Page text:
Antibiotics are the most common type of medication prescribed in nursing homes. The majority of antibiotic prescriptions may be unnecessary—up to 3 out of every 4 antibioticsin some studies. Most antibiotics used in nursing homes are for suspected urinary tract infections or UTI. Many of these suspected UTI are really not true infections, but asymptomatic bacteriuria or ASB. ASB can be thought of as simply colonization. Treating ASB does not help residents and may actually increase the risk of a subsequentsymptomatic UTI. While antibiotics are helpful in treating real UTI, when used to treat ASB they can actually harm residents through drug interactions, adverse drug events, changing a person’s microbiome, and promoting Clostridium difficile infection. Antibiotics are the leading cause of adverse drug eventsin nursing home patients. Misuse of antibiotics also leads to resistance in a person and in the community—placing everyone at risk. Antibiotic resistance is a serious growing threat across the world.
How Does This Affect Us?
Nursing facilities are required to have an infection control program that ensures ongoing review of antibiotics—whatis known as antimicrobialstewardship. Addressing inappropriate treatment of suspected UTI is an example of an antimicrobialstewardship program. The White House has recognized the seriousness of antibiotic resistance and has directed a number of initiativesto addressthis threat. Included in these initiatives are nursing home regulatory updates which are currently being drafted. These updates will guide surveyor review of a facility’sinfection control practices and antimicrobialstewardship activities. Having an effective antimicrobialstewardship program is now a major priority in all nursing homes. An antimicrobial stewardship program can also fulfill a facility’s requirement of a quality assessment and performance improvement (QAPI) activity.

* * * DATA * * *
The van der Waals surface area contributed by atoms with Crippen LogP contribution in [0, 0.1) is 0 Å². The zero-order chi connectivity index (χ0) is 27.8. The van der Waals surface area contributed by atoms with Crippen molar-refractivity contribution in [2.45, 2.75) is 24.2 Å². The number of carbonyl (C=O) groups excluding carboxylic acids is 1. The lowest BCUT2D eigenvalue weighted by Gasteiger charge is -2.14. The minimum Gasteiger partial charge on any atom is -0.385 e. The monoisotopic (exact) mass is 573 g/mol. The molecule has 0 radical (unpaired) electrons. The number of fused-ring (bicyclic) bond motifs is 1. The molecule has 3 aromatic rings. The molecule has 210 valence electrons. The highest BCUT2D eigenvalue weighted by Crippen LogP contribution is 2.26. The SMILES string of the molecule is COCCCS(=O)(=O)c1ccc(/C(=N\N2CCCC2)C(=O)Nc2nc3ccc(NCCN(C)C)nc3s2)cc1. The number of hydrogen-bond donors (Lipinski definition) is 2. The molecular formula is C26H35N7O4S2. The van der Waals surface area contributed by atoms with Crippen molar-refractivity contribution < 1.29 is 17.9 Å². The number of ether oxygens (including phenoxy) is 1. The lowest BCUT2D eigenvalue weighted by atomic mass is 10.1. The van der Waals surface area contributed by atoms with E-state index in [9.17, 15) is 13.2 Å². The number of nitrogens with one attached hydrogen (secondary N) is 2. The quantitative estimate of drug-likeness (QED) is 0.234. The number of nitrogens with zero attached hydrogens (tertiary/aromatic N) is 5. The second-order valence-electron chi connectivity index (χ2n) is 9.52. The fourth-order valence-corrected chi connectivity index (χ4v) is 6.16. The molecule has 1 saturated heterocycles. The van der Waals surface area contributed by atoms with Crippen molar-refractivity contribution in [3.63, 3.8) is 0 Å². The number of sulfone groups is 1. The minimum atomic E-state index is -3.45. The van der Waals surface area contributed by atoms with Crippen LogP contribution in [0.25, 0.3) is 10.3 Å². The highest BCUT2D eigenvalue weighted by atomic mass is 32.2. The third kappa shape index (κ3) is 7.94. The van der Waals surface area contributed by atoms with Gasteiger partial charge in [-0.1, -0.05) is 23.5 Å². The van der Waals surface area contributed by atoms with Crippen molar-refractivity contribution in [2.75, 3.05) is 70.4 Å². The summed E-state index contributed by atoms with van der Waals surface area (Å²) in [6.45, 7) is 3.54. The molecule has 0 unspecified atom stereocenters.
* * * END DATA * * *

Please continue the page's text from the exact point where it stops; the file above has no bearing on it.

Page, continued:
What is the IOU Study?
The University of Pittsburgh is collaborating with the University of Wisconsin and AMDA—The Society for Post-Acute and Long-Term Care Medicine to disseminate a UTI management program in 40 nursing homes in the U.S. This project is federally funded by the Agency for Healthcare Research and Quality (AHRQ). As part of the program, we will provide facilities with a set of guidelines for the diagnosis and treatment of uncomplicated UTI in nursing home residents. The guideline was developed by a panel of expert physicians currently practicing in the nursing home setting. The program provides facilities with a variety of implementation tools, and will train and mentor facilities as they implement the guidelines. Education will cover the importance of UTI management, how to diagnose and treat uncomplicated UTI in the nursing home setting, as well as how to use QAPI to implement the guidelines.
Will All Facilities Receive the Guidelines and Tools?
Yes. In order to evaluate the effectiveness of the project and materials, facilities will be assigned to one of two groups, the intervention group and a control group. Intervention facilities will receive the materials first. After 12 months, the control group will also receive the materials. The materials received by the control group may be updated or enhanced based upon feedback from the intervention facilities.
How Do I Learn More About The Project?
The IOU Project Team will hold a teleconference to review the project goals and procedures and answer any questions facilities might have. The date for the teleconference has not yet been set. The IOU Project Team will be in contact with you when the date is set.
Who Can We Contact About the IOU Study?
Stacey Saracco, RN, Project Coordinator for the IOU Study, can be reached at 412-692-2348 or firstname.lastname@example.org.
Dr. David A. Nace, Principal Investigator of the IOU Study can also be reached at 412-692-2348
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